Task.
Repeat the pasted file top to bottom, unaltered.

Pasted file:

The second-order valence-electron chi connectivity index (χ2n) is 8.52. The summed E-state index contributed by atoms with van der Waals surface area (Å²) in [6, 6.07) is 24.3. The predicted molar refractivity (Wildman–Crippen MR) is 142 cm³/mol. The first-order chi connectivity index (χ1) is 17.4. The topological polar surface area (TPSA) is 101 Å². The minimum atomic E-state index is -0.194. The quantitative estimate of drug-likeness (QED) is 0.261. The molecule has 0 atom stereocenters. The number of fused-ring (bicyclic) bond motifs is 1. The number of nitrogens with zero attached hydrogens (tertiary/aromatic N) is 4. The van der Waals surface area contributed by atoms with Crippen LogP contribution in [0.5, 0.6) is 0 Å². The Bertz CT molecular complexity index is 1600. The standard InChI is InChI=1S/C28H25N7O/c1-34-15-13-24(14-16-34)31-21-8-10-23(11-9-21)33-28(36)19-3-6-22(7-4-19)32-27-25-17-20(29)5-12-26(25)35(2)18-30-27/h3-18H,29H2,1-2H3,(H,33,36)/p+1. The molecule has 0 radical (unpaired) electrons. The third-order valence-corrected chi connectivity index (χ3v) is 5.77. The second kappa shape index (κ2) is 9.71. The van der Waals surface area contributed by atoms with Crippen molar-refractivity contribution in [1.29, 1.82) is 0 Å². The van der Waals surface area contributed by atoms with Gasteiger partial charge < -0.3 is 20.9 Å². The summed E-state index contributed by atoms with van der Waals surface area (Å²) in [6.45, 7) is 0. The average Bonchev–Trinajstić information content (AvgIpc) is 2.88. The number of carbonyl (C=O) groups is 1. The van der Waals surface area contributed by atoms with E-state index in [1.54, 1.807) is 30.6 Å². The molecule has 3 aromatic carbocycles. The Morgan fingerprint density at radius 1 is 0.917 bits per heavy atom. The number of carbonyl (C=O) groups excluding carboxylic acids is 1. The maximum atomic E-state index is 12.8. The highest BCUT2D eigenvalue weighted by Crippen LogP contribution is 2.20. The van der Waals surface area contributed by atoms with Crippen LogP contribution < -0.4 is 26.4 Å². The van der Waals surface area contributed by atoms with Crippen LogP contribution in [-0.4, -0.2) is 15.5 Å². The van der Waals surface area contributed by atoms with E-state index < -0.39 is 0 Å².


The second-order valence-electron chi connectivity index (χ2n) is 8.52. The summed E-state index contributed by atoms with van der Waals surface area (Å²) in [6, 6.07) is 24.3. The predicted molar refractivity (Wildman–Crippen MR) is 142 cm³/mol. The first-order chi connectivity index (χ1) is 17.4. The topological polar surface area (TPSA) is 101 Å². The minimum atomic E-state index is -0.194. The quantitative estimate of drug-likeness (QED) is 0.261. The molecule has 0 atom stereocenters. The number of fused-ring (bicyclic) bond motifs is 1. The number of nitrogens with zero attached hydrogens (tertiary/aromatic N) is 4. The van der Waals surface area contributed by atoms with Crippen LogP contribution in [0.5, 0.6) is 0 Å². The Bertz CT molecular complexity index is 1600. The standard InChI is InChI=1S/C28H25N7O/c1-34-15-13-24(14-16-34)31-21-8-10-23(11-9-21)33-28(36)19-3-6-22(7-4-19)32-27-25-17-20(29)5-12-26(25)35(2)18-30-27/h3-18H,29H2,1-2H3,(H,33,36)/p+1. The molecule has 0 radical (unpaired) electrons. The third-order valence-corrected chi connectivity index (χ3v) is 5.77. The second kappa shape index (κ2) is 9.71. The van der Waals surface area contributed by atoms with Crippen molar-refractivity contribution in [1.29, 1.82) is 0 Å². The van der Waals surface area contributed by atoms with Gasteiger partial charge < -0.3 is 20.9 Å². The summed E-state index contributed by atoms with van der Waals surface area (Å²) in [6.45, 7) is 0. The average Bonchev–Trinajstić information content (AvgIpc) is 2.88. The number of carbonyl (C=O) groups is 1. The van der Waals surface area contributed by atoms with E-state index in [1.54, 1.807) is 30.6 Å². The molecule has 3 aromatic carbocycles. The Morgan fingerprint density at radius 1 is 0.917 bits per heavy atom. The number of carbonyl (C=O) groups excluding carboxylic acids is 1. The maximum atomic E-state index is 12.8. The highest BCUT2D eigenvalue weighted by Crippen LogP contribution is 2.20. The van der Waals surface area contributed by atoms with Crippen LogP contribution < -0.4 is 26.4 Å². The van der Waals surface area contributed by atoms with Crippen LogP contribution in [-0.4, -0.2) is 15.5 Å². The van der Waals surface area contributed by atoms with E-state index < -0.39 is 0 Å².